He picked it up and walked toward the window with the moonlight beaming in.
The old man next door met him there—staring through the glass and horrified at the ghost of the late Alan Venar.
Together they locked eyes as if in a trance; their eyes slowly growing wider in anticipation of some kind of movement. Several long seconds drew on until finally the old man let out a scream that sent Alan into a clumsy escape. Wildly he tripped over the stacks of clothes and tumbled head-first into the closet. Upside down he watched, through a pair of fake glasses resting in front of him, the light bobbling away into the dark distance across the lawn to what was most assuredly a phone call to the police.
In only a matter of minutes the place was swarming with lights and police officers to investigate what was being called a poltergeist by some and a burglary by others. Outside the estate, a few onlookers gathered to take in the spectacle and spread rumors of what had actually happened.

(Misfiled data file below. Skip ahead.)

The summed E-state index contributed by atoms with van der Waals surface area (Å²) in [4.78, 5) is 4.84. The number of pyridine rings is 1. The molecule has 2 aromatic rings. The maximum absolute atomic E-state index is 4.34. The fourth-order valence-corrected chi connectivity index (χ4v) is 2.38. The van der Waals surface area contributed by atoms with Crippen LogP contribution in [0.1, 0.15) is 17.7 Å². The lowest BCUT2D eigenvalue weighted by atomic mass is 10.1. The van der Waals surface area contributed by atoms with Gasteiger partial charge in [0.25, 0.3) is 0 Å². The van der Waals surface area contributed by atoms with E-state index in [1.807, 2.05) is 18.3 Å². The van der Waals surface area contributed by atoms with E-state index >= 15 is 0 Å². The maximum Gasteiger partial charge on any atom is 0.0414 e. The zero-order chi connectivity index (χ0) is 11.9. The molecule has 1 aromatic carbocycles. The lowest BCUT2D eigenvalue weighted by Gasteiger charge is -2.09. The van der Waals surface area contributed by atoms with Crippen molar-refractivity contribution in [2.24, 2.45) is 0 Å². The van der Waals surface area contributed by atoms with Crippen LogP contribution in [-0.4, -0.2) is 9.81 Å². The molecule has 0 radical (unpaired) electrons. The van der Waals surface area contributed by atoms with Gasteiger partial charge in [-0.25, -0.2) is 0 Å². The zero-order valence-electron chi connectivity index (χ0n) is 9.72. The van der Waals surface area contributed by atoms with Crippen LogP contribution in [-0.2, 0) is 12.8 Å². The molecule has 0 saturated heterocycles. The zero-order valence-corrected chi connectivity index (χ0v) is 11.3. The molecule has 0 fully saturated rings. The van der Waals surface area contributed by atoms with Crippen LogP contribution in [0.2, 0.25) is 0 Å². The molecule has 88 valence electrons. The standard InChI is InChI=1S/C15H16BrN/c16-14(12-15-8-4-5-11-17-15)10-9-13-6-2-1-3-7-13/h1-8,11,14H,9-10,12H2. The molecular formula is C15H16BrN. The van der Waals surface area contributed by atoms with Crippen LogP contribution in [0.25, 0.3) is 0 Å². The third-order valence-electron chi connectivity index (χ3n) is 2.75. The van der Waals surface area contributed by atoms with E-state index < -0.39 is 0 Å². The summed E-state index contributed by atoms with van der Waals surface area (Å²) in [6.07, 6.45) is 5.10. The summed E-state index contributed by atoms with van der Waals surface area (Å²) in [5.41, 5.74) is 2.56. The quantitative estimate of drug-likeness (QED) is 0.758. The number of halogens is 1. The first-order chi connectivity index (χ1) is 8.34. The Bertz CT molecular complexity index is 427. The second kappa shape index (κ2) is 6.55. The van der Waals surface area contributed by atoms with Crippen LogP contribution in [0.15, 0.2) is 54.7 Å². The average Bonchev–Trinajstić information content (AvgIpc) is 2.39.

John’s car skid into the driveway and he made his way through the tape and officers in order to find out what the ruckus was about. He knew Alan had caused it and his blood boiled beneath his collar as the scenarios through his head. What could have possibly happened?
As he entered the room he saw the old man from next door shuttering in the corner and recognized him immediately.
“He was there! I saw him standing there in the window! His eyes were wide and full of sorrow!” He shouted.
John made his way to him. “What’s the matter, Grenich? What did you see?”
“Young Master Venar! I saw him! Plain as day, I saw him!” Grenich was startled so badly he was shaking.